Activision Blizzard faces allegations of union busting and intimidation in new lawsuit

Activision Blizzard’s turbulent summer is not over yet, as the company now faces another major lawsuit, presented in this case by the company’s own employees such as the Communications Workers of America (CWA) union. The explosive discrimination lawsuit filed against Activision Blizzard in July has prompted some actions by employees at the non-union publisher, including a one-day strike and the founding of A better ABK, which aims to advocate for better working conditions.

The next logical step could be full unionisation, but according to the CWA, Activision Blizzard has tried to nip that in the bud “by monitoring employees, questioning them, making threats and promising benefits.” The CWA also criticized Acti-Blizz’s hiring of law firm WilmerHale to conduct an audit, as they have earned a reputation for being more concerned with preventing unionization than uncovering wrongdoing. CWA Organizational Director Tom Smith was relentless in his assessment of Acti-Blizz’s behavior…

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Management could have responded with humility and a willingness to take the necessary steps to address the dire conditions that some [Activision Blizzard] the workers have clashed. Instead, Activision Blizzard’s response to fair labor activity was surveillance, intimidation, and the hiring of notorious union busters.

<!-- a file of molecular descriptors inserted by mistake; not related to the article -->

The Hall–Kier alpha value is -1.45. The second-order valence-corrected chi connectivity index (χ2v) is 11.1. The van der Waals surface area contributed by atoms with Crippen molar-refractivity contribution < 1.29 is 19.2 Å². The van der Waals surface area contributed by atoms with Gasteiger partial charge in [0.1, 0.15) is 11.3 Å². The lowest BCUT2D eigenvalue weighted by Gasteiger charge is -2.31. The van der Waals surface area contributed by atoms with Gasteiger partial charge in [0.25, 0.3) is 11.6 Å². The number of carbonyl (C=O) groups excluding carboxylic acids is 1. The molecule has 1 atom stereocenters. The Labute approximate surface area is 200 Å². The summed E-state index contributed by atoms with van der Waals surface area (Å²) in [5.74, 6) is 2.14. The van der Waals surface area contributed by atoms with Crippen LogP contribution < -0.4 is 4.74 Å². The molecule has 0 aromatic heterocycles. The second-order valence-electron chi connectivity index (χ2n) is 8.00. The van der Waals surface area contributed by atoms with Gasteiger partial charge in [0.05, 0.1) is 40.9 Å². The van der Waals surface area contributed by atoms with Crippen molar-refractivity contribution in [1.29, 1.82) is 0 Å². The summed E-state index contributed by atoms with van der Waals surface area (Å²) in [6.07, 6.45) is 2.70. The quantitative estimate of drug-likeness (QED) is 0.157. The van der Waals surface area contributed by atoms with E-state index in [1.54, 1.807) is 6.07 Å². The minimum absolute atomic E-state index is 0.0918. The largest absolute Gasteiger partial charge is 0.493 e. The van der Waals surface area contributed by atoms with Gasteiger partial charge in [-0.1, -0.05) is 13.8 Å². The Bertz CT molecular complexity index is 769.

Of course, the CWA has a dog in this fight, but regardless of whether you are pro-union or not, the kind of heavy-handed coercion they describe is not something any employee should have to deal with. Activision Blizzard has yet to publicly respond to this story. Like all lawsuits you are currently facing, this one will have its day in court.

For those who haven’t kept up, the California Department of Housing and Fair Employment (DFEH) has filed a lawsuit against Activision Blizzard, alleging gender discrimination and sexual harassment in the Call of Duty and World of Warcraft editorial. . Activision Blizzard’s official response to the lawsuit accuses the DFEH of “distorting […] and false “descriptions and insists that the painted picture” is not the Blizzard workplace of today. ” An open letter objecting to the official response was signed by thousands of current and former Acti-Blizz employees, prompting a workers’ strike. Acti-Blizz CEO Bobby Kotick would eventually apologize for the company’s initial response, calling it “deaf.” Several high-ranking Blizzard employees, including former President J. Allen Brack and Diablo IV and World of Warcraft team leaders, have resigned or been fired, and their names for certain characters have been removed.

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